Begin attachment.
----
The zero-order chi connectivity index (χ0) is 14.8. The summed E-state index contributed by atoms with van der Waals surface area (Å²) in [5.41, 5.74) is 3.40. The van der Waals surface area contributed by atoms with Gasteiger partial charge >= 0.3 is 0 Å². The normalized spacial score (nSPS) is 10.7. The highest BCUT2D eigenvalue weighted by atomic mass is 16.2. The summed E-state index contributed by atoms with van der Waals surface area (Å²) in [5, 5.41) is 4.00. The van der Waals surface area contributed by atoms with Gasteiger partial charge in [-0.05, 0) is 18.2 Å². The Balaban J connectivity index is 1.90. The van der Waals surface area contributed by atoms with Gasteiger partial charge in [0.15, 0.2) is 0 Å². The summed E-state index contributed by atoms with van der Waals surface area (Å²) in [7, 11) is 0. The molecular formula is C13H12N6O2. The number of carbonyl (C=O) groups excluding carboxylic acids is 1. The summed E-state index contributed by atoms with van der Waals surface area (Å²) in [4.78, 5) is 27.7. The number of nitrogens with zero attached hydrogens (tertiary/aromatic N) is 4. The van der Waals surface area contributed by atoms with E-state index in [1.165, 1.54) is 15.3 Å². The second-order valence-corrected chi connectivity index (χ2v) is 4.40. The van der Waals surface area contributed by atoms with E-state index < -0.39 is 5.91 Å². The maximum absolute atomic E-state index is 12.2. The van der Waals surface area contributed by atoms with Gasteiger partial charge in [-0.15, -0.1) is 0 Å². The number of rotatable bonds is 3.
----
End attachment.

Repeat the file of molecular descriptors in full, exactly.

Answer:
The zero-order chi connectivity index (χ0) is 14.8. The summed E-state index contributed by atoms with van der Waals surface area (Å²) in [5.41, 5.74) is 3.40. The van der Waals surface area contributed by atoms with Gasteiger partial charge >= 0.3 is 0 Å². The normalized spacial score (nSPS) is 10.7. The highest BCUT2D eigenvalue weighted by atomic mass is 16.2. The summed E-state index contributed by atoms with van der Waals surface area (Å²) in [5, 5.41) is 4.00. The van der Waals surface area contributed by atoms with Gasteiger partial charge in [-0.05, 0) is 18.2 Å². The Balaban J connectivity index is 1.90. The van der Waals surface area contributed by atoms with Gasteiger partial charge in [0.15, 0.2) is 0 Å². The summed E-state index contributed by atoms with van der Waals surface area (Å²) in [7, 11) is 0. The molecular formula is C13H12N6O2. The number of carbonyl (C=O) groups excluding carboxylic acids is 1. The summed E-state index contributed by atoms with van der Waals surface area (Å²) in [4.78, 5) is 27.7. The number of nitrogens with zero attached hydrogens (tertiary/aromatic N) is 4. The van der Waals surface area contributed by atoms with E-state index in [1.165, 1.54) is 15.3 Å². The second-order valence-corrected chi connectivity index (χ2v) is 4.40. The van der Waals surface area contributed by atoms with E-state index < -0.39 is 5.91 Å². The maximum absolute atomic E-state index is 12.2. The van der Waals surface area contributed by atoms with Gasteiger partial charge in [-0.15, -0.1) is 0 Å². The number of rotatable bonds is 3.